Is triangle really yellow? The empirical investigation of Kandinsky’s Correspondence Theory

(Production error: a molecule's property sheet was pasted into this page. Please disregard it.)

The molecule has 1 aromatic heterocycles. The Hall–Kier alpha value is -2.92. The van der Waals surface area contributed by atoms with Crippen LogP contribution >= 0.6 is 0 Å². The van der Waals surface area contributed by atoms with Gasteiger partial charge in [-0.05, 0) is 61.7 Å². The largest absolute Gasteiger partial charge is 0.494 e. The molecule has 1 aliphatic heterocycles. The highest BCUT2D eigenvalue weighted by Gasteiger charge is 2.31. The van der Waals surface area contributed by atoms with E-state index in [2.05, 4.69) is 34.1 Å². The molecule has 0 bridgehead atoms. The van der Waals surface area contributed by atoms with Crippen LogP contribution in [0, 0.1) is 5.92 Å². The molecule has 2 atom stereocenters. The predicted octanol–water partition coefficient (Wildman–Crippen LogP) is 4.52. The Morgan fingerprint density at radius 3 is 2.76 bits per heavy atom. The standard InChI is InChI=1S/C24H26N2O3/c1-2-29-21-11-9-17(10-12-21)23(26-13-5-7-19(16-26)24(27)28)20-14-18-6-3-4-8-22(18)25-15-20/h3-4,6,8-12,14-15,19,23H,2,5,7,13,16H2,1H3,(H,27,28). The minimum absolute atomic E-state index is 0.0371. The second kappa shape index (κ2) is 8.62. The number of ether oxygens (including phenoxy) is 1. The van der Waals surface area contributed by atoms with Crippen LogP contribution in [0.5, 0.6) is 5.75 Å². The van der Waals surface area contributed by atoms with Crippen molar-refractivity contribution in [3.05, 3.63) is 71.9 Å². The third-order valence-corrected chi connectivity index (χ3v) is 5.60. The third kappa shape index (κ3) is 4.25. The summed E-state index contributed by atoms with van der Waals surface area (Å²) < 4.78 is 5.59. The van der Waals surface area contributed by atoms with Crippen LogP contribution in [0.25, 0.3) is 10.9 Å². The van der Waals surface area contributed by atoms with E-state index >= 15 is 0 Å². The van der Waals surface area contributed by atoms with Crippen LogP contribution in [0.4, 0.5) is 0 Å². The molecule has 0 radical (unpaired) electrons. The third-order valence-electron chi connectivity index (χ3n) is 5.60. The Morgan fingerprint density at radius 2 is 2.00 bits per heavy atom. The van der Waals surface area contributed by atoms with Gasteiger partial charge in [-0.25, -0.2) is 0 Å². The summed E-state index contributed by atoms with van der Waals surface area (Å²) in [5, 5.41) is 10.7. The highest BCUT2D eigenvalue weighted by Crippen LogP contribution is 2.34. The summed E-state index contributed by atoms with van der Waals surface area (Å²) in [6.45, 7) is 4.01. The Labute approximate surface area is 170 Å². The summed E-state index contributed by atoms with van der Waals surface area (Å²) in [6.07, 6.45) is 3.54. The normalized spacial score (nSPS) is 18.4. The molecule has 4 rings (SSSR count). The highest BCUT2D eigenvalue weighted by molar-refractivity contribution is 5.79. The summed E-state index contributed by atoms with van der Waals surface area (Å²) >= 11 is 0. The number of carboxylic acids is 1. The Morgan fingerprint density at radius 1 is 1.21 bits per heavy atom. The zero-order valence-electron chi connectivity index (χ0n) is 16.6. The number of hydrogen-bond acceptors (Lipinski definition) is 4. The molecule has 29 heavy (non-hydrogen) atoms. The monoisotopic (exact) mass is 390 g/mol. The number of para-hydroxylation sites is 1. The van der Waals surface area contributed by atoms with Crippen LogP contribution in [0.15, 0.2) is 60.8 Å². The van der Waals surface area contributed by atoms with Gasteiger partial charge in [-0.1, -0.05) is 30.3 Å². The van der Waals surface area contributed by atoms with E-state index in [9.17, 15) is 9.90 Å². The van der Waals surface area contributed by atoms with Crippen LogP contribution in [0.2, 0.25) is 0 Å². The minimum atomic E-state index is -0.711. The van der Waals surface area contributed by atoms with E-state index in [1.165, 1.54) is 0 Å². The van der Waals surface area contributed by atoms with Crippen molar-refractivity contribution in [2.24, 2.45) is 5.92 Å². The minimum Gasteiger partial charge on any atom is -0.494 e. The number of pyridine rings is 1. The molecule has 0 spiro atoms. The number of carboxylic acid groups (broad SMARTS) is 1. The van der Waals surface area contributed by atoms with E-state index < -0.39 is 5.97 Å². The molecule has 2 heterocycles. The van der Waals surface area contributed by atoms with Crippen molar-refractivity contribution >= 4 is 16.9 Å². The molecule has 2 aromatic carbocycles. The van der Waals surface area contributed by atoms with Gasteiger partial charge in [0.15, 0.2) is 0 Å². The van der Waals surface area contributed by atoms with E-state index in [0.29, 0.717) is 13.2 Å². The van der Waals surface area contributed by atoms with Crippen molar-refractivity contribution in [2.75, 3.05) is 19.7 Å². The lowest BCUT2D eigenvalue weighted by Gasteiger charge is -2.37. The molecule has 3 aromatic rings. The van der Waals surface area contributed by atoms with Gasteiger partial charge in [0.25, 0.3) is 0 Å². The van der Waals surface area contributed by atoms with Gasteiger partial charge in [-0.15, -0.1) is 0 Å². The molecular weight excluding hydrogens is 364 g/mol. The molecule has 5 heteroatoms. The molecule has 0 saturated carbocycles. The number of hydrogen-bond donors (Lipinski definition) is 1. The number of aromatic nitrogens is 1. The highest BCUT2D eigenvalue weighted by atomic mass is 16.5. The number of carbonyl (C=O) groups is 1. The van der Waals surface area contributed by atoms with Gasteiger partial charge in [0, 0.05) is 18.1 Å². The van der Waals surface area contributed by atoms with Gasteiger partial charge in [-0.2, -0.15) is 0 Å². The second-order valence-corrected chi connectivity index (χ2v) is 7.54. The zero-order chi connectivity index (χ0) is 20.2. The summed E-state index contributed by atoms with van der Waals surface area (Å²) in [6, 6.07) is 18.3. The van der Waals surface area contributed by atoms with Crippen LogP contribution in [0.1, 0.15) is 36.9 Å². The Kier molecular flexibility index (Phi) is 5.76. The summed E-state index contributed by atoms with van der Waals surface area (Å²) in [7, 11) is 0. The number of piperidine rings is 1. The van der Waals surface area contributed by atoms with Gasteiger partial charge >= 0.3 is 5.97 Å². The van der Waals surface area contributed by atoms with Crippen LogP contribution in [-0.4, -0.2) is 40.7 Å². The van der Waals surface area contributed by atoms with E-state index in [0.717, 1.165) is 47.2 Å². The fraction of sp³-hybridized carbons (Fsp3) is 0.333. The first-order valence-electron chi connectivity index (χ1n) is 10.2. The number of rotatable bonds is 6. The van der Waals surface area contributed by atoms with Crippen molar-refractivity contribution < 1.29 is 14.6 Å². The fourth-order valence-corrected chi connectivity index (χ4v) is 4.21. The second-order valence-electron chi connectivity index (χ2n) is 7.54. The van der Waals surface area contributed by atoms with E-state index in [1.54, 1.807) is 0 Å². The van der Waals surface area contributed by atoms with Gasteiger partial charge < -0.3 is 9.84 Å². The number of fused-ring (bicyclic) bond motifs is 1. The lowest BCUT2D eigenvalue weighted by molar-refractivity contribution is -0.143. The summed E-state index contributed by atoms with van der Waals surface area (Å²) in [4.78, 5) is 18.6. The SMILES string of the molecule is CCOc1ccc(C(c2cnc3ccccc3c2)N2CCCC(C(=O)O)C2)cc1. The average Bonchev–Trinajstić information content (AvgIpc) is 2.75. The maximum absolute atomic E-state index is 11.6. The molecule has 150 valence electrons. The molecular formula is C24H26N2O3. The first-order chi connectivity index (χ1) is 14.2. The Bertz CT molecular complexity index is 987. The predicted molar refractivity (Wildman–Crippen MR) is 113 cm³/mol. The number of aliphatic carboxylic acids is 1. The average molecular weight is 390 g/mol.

Kandinsky proposed a fundamental correspondence between primary colors and elementary forms: yellow – triangle, red – square, and blue – circle. This theory evoked a strong opposition among artists, design experts, and researchers. This theory was tested in two experiments. In Experiment 1 non-artist university students (N = 284) were directly asked about the color-form assignment using a modified version of Kandinsky’s questionnaire. The evidence did not support Kandinsky’s theory. Rather, their preferences for colored forms were guided by pragmatic associations. A sub-sample (N = 56) was further tested indirectly using a color-form priming technique, the evidence similarly not supporting Kandinsky’s theory. Experiment 2 replicated the results of Experiment 1 in another sample of non-artist university students (N = 60) using color/form recognition test. These findings are in line with earlier investigations which had employed survey methods to assess preference for colors and forms. Having presented a consistent pattern of results among the general population, eventually this theory must also be tested in a synesthetic population.